Instead today we lower our heads to watch the sightseers
Wearing yellow raincoats in the rapids of Lady of the Mist.
What can we do there that we couldn’t do on this side of the map?
On the border bridge we stand, unaware of political entanglements.
We want to keep her flame burning.
We are poets looking at her
Like a lover looking at her.
She is the land before the cartographers
Dissected her with historical demarcations
From Canada to Mexico.
We take photos of the beauty
Of America, north and south.
We salute her.
The freedom in her.
Lady luck in New York Harbour
Beyond regressive fascisms.
With a torch of freedom forever burning.
Burning in our memories, etched in our century.

Josie Di Sciascio-Andrews is a poet and the host & coordinator of the Oakville Literary Cafe Series. Her new collection, Sunrise Over Lake Ontario, was published in 2019. Her previous poetry publications include: Sea Glass, The Whispers of Stones, The Red Accordion, Letters from the Singularity and A Jar of Fireflies. Josie’s poetry has been shortlisted for the Malahat Review’s Open Season Award, Descant’s Winston Collins Prize and The Canada Literary Review ’s Summer Poetry Competition, The Eden Mills Festival Literary Contest and the Henry Drummond Poetry Prize. Di Sciascio-Andrews’ poetry has won first place in Arborealis Anthology Contest and in Big Pond Rumours Literary E-Zine.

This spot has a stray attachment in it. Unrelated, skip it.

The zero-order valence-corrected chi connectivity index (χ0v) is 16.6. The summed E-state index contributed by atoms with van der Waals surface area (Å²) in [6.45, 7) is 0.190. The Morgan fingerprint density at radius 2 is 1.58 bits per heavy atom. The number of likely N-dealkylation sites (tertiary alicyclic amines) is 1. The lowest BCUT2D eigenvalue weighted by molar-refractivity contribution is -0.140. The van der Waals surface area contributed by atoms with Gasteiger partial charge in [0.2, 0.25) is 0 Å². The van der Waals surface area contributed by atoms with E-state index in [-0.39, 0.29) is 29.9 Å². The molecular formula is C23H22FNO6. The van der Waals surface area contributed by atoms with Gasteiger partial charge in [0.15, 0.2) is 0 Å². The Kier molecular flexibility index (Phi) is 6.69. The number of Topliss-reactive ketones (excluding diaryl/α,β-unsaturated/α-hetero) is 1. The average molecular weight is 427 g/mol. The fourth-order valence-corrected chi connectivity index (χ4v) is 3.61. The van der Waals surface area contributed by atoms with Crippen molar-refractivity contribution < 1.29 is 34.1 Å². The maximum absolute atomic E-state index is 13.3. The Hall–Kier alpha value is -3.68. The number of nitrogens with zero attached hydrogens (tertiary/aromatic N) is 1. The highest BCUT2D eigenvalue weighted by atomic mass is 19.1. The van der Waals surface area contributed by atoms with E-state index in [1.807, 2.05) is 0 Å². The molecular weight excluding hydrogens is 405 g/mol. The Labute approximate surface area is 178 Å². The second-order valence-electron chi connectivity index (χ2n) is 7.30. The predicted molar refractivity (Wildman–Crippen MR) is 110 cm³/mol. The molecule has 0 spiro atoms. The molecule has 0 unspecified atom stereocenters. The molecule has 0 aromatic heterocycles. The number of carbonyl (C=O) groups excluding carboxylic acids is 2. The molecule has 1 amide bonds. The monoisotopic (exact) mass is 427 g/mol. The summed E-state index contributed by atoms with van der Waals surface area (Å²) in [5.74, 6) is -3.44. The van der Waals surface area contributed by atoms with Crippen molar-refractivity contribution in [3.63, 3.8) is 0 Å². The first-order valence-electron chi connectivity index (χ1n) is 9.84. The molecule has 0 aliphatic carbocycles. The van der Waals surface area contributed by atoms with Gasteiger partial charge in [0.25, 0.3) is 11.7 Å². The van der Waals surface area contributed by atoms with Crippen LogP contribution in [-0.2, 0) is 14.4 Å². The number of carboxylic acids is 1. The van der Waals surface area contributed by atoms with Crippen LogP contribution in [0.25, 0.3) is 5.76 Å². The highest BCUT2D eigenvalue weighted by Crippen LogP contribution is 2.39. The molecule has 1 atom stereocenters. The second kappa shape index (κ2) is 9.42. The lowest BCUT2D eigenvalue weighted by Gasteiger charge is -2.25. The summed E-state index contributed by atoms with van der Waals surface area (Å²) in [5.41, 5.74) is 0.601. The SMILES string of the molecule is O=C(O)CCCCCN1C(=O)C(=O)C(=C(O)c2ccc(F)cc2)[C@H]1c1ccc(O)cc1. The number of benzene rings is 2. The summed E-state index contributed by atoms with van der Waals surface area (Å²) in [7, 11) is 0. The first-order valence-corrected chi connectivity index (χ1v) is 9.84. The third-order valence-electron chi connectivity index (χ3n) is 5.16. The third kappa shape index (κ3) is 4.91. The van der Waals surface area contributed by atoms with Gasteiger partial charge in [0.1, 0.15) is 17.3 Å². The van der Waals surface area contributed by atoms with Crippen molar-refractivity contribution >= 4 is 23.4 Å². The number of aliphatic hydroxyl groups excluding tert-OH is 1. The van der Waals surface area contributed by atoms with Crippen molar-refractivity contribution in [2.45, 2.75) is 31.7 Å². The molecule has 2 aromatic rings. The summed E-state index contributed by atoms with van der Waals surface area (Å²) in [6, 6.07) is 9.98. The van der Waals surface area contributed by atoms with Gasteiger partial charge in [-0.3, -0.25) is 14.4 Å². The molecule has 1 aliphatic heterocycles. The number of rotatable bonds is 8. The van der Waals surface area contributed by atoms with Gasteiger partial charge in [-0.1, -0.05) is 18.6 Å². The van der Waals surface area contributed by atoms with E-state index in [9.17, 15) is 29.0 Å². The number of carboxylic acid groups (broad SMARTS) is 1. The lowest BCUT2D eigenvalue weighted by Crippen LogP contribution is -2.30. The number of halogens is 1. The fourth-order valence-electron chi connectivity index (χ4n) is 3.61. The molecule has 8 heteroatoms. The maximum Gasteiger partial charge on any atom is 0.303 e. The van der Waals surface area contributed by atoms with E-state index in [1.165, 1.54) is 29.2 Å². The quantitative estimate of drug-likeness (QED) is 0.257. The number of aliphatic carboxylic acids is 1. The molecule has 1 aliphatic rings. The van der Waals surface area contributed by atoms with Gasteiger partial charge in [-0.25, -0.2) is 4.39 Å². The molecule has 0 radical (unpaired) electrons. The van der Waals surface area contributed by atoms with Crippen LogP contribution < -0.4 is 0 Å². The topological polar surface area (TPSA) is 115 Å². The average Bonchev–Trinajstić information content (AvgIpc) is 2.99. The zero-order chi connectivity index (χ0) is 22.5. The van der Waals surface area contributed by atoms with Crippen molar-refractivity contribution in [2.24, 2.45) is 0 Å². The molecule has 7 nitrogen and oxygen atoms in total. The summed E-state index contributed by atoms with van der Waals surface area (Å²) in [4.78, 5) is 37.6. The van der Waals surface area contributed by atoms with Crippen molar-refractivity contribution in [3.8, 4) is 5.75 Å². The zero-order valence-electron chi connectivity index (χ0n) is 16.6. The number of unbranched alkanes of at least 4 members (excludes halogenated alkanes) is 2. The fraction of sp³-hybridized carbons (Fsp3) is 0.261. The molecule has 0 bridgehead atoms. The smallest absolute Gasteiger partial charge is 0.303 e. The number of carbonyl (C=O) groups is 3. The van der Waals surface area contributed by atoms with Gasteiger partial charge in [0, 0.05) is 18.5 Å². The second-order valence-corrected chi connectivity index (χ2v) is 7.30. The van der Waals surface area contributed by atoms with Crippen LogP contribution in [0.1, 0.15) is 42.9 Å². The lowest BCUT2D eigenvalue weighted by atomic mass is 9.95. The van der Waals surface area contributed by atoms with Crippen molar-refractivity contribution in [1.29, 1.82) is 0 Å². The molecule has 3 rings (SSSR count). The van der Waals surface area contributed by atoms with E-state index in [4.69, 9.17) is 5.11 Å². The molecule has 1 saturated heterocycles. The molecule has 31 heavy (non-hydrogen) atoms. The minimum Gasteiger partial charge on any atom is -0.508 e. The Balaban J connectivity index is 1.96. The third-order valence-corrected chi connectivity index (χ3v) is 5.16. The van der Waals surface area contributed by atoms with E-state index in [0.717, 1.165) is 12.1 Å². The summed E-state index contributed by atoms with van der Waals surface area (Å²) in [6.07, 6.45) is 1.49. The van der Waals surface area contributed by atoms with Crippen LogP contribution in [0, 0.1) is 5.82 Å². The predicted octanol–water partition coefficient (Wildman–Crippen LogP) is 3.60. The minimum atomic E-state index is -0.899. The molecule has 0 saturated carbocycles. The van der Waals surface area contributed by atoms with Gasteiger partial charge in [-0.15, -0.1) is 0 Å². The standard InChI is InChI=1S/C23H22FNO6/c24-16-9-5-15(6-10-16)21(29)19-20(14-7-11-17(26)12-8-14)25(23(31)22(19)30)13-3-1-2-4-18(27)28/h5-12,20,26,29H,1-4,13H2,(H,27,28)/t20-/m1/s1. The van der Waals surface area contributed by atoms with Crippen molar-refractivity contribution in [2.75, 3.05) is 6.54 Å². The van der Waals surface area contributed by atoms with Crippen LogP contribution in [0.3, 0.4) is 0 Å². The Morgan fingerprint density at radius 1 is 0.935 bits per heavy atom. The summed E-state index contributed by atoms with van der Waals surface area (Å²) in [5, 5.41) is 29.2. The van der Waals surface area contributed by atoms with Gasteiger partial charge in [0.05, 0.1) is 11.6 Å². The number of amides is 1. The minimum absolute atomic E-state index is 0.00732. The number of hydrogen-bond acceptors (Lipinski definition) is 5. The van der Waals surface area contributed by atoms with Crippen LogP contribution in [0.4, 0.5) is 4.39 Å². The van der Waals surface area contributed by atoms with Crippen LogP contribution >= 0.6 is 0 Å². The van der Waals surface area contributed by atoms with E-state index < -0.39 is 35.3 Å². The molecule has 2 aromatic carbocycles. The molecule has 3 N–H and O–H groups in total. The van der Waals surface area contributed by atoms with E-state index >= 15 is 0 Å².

Visit Josie Di Sciascio-Andrews’ web page

Anchored to the Infinite by Edwin Markham

Kite Flying Contest Held To Get The First Line Across The Gorge For The Suspension Bridge.
by Donna Marie Campbell. Image courtesy of the Niagara Falls Public Library

The builder who first bridged Niagara’s gorge,
Before he swung his cable, shore to shore,
Sent out across the gulf his venturing kite
Bearing a slender cord for unseen hands
To grasp upon the further cliff and draw
A greater cord, and then a greater yet;
Till at the last across the chasm swung
The cable — then the mighty bridge in air!

So we may send our little timid thought
Across the void, out to God’s reaching hands —
Send out our love and faith to thread the deep—
Thought after thought until the little cord
Has greatened to a chain no chance can break,
And we are anchored to the Infinite!

Source:  Markham, Edwin, The Shoes of Happiness, and Other Poems; the Third Book of Verse. Garden City, N.Y., Doubleday, Page & Co., 1915.